She Looks Just Right

She Looks Just Right

When I take a photo like this, I know Dan is going to lean over my shoulder as I’m posting it to Instagram and say something like, “She looks way too old in this pic.” And I’m probably going to smile and say, “I know.”

I see it on your Facebook photos, too. If our kids aren’t looking too old, they’re growing to fast. “SOMEONE STOP TIME!” you type under the adorable photos of your infant with one of those clever __ months old stickers on her chest. (I got married AND had children pre-Pinterest. What a waste.)

But you know what I’ve been thinking lately? Nope, it’s all just right. This age at this speed. It’s all just right. It’s good to appreciate the brevity of life. I think that’s a smart way to live. But I wonder sometimes if we subconsciously amp ourselves up like the mice I read about once in a book. Researchers put a group of regular, healthy mice into a cage with a group of mice who were totally hopped up on amphetamines. Within minutes the normal, healthy mice were spinning and jumping and gagging just like the methed-out mice. I start feeling a bit like that when I scroll through photo after photo in my social media feeds with these kinds of comments about everything happening too fast. I start believing it is all happening too fast.

I have to remind myself that nothing actually happens sooner than it happens. And there must be a rhythm to this system of growing and changing that makes sense for our species, for our hearts. As the beautiful song from the movie About Time says, “there’s gold in them hills.” The hills of two year-olds and tweens, infants and young adults.

In the hills of third grade and eight years old, I’m going to remind myself she doesn’t look too old, she looks just right.

9 Replies to “She Looks Just Right”

  1. Well, you certainly knew we needed this perspective change with this particular picture. If you can believe in “a rhythm that makes sense to our hearts” when the glorious girl on the pony is your baby, then I shall stop spinning in my cage, too.

    Grandma will be proud.

  2. Mom just sent me here to read this, because she wanted to talk about birthday plans for my days-away-from-turning-16-year-old. That was a very good move on her part. THIS IS BRILLIANT. We have *got* to stop amping each other up with our crazy emotional meth. “They grow too fast” in my opinion is the new cussing. We say it because we don’t have any better words. This post gives us such better words.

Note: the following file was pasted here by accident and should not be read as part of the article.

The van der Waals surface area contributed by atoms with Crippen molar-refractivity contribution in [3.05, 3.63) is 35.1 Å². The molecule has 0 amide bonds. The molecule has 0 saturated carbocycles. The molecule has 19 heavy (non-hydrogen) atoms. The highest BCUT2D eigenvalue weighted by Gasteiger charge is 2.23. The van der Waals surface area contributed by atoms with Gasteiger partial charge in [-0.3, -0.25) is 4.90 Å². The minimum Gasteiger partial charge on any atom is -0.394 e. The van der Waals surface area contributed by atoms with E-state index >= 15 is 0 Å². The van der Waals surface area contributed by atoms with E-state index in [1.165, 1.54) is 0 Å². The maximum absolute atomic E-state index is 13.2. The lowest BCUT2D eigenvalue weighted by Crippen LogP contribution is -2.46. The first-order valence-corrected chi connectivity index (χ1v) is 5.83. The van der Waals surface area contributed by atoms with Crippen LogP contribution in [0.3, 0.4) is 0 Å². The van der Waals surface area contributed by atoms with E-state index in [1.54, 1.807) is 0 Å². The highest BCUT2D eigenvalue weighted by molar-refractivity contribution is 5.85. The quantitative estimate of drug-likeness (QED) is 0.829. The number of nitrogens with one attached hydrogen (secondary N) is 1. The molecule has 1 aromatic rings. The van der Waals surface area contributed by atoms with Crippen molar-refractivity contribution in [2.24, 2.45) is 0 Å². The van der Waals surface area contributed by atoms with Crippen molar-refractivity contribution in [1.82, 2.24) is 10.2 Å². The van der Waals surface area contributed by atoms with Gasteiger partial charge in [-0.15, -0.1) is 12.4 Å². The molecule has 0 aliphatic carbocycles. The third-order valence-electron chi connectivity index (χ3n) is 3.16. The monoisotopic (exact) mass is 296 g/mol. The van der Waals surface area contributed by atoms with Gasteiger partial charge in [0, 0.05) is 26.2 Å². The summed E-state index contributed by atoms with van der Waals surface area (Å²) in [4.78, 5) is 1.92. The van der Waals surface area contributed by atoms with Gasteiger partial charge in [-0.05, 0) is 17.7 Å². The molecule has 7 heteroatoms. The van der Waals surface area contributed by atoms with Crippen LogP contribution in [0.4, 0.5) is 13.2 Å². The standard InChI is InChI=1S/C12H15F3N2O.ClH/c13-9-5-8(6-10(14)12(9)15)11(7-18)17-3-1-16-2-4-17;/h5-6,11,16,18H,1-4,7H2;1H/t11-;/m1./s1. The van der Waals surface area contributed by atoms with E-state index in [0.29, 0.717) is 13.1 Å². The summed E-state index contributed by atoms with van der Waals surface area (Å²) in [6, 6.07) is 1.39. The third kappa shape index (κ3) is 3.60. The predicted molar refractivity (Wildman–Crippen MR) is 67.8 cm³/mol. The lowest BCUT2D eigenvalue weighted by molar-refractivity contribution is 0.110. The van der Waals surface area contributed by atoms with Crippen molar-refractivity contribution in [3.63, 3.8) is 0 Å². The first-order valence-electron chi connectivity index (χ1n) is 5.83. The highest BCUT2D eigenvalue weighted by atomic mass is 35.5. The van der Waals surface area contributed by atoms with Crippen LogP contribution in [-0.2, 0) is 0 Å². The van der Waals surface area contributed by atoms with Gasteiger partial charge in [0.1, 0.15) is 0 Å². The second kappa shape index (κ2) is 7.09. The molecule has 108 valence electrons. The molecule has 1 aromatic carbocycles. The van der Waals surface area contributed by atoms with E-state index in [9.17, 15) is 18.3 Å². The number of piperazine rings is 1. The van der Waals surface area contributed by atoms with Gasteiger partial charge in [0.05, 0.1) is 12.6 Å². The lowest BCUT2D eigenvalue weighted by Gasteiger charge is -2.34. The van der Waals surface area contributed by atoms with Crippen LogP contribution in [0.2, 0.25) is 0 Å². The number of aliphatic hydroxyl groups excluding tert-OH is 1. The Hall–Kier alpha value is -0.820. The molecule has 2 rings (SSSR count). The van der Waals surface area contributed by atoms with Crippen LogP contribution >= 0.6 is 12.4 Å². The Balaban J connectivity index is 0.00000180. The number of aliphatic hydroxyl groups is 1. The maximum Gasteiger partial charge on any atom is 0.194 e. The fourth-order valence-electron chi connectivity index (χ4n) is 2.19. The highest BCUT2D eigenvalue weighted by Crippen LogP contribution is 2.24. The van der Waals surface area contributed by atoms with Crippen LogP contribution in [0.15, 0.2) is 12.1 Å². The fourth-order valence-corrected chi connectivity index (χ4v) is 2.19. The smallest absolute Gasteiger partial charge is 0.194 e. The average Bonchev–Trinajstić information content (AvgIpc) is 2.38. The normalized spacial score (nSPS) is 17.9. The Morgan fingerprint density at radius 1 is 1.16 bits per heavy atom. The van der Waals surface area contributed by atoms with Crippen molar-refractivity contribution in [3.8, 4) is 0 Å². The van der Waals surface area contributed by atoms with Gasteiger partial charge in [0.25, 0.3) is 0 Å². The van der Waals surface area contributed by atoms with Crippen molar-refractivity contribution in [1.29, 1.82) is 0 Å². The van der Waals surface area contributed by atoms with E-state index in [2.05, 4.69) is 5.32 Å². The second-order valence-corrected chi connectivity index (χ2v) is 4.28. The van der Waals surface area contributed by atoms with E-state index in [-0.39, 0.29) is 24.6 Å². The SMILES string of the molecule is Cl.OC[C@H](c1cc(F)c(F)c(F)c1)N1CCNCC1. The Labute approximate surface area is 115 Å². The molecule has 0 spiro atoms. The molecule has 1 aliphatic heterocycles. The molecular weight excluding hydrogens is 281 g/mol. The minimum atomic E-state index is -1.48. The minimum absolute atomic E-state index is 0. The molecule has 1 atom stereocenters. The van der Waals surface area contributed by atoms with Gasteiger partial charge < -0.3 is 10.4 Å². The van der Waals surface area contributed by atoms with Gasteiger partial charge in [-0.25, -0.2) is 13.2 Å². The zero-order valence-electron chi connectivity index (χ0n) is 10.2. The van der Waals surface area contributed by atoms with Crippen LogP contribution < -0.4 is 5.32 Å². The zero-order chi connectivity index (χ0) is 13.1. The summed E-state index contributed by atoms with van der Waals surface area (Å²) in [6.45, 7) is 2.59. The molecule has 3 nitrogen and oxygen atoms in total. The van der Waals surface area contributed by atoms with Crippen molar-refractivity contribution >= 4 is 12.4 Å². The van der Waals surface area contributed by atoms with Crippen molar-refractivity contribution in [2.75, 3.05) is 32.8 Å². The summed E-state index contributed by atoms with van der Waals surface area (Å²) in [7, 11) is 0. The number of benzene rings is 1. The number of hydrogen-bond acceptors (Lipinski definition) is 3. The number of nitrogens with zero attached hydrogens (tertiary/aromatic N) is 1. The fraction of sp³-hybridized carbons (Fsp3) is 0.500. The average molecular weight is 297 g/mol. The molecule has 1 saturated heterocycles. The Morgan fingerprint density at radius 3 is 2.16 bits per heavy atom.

3. I like this post but maybe for the opposite reason than most people. When people see my girls and comment that I should “enjoy it because they grow so quickly,” I have to hold myself back from saying, “Do you want to come over when my 4 month old is screaming and my 2 year old is having a tantrum?” Then I’ll be the one to say “enjoy it” as I’m walking out the door leaving you with the girls. 🙂

    I guess it’s all about perspective. The days seem to creep along now, but it probably won’t seem like that forever. Like you said, they’re just right for today. Although I did see a pretty cool chart (I think on the website FiveThirtyEight.) that explained why time seems to go by slower when you’re youunger and quicker when you’re older. When you’re 5, 1 year is 25% of your life, but it’s only 1% of your life when you’re 100. (I think I got that right.)

    Anyway I’ll stop rambling. Thanks for the reminder. When my days feel much longer than 24 hours, I’ll think of this post. 🙂

    1. Actually, 1 year is 20% of your life at 5, not 25%. Oops. I can’t find the chart, and I’m not good at explaining time (and math, for that matter), but it was a cool way of looking at time and how our perspective of time changes over time. 🙂

    2. Right, that’s kind of the beauty – time only SEEMS to lengthen or shorten depending on our situation. It helps to see the perspective.

      And I love the percentage of your life analogy. That totally makes sense!

Leave a Reply

Your email address will not be published. Required fields are marked *